Additionally, the decision-making process is not clear. Even if you have lived in your ‘acquired gender’ for two years, if you have been issued a deed poll with your new name one year ago, you will almost certainly be denied your Gender Recognition Certificate. None of the rules are clearly explained before applying, which may impact on people with mental health issues or learning disabilities in particular.
Does the spousal consent provision in the Act need reforming? If so, how? If it needs reforming or removal, is anything else needed to protect any rights of the spouse or civil partner?
The ‘spousal consent’ provision is effectively a spousal veto. Gendered Intelligence reports that 44% of trans people's spouses have tried to stop their trans partner transitioning, and 29% have made getting a divorce intentionally difficult for their trans partners. The spousal consent provision can be used by abusive partners in the service of coercive control and it should be removed.
Should the age limit at which people can apply for a Gender Recognition Certificate (GRC) be lowered?
Yes - this is in line with rights of 16 and 17-year olds to marry, work and be held legally responsible for their actions. They should be able to change their birth certificate to match who they are.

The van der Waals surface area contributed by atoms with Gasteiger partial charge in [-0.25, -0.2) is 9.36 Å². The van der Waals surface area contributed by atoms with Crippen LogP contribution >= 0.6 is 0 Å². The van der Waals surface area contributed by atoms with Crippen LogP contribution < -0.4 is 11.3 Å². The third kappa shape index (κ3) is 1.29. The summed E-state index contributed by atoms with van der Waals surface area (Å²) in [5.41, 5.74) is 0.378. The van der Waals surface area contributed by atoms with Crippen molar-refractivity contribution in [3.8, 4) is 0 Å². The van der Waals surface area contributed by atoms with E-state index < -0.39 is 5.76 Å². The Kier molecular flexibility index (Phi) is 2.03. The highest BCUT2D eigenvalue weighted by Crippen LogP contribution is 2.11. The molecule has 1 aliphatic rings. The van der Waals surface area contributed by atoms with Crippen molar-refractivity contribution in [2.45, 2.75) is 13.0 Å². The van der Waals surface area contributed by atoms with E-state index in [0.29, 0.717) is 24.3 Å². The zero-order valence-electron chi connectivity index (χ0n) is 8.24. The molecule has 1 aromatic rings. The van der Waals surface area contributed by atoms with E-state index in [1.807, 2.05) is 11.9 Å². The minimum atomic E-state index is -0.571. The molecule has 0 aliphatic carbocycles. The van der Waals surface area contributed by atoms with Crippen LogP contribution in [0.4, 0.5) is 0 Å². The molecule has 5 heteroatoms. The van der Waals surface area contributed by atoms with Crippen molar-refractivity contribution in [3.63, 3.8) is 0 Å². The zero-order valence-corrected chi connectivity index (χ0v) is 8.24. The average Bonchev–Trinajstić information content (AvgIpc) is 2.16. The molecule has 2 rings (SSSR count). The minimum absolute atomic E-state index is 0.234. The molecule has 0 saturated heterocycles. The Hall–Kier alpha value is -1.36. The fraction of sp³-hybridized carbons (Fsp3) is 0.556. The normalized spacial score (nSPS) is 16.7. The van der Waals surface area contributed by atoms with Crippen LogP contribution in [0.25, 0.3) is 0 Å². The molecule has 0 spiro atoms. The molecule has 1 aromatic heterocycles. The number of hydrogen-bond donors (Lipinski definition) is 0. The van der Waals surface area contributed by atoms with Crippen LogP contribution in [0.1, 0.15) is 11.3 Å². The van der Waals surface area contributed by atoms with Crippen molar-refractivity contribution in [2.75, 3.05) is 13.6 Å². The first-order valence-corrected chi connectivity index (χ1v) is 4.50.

What impact will these proposed changes have on those people applying for a Gender Recognition Certificate, and on trans people more generally?
The proposed changes will make very little difference to trans people. The consultation outcome seems to have reinforced a message of inequality and reconfirmed misperceptions: that trans people cannot be viewed as experts in their own right or trusted to speak for themselves. Trans people are viewed with suspicion, almost equated with criminality; living openly as trans overwrites any professional qualifications. These pejorative associations with trans identities prevail when a discussion of granting rights to this group is instead perceived as presenting a threat of physical violence to others. The overall resulting message to trans people of keeping the GRC is reinforced: that one cannot live openly and be trans and that society does not welcome trans people equally.
What else should the Government have included in its proposals, if anything?
Trans people would like the process to involve a straight-forward statutory declaration, similar to the systems currently in place in Ireland, Norway, Argentina and many other countries around the world. The current GRC process should not be revised, it should be replaced entirely.
Wider issues concerning transgender equality and current legislation
Why is the number of people applying for GRCs so low compared to the number of people identifying as transgender?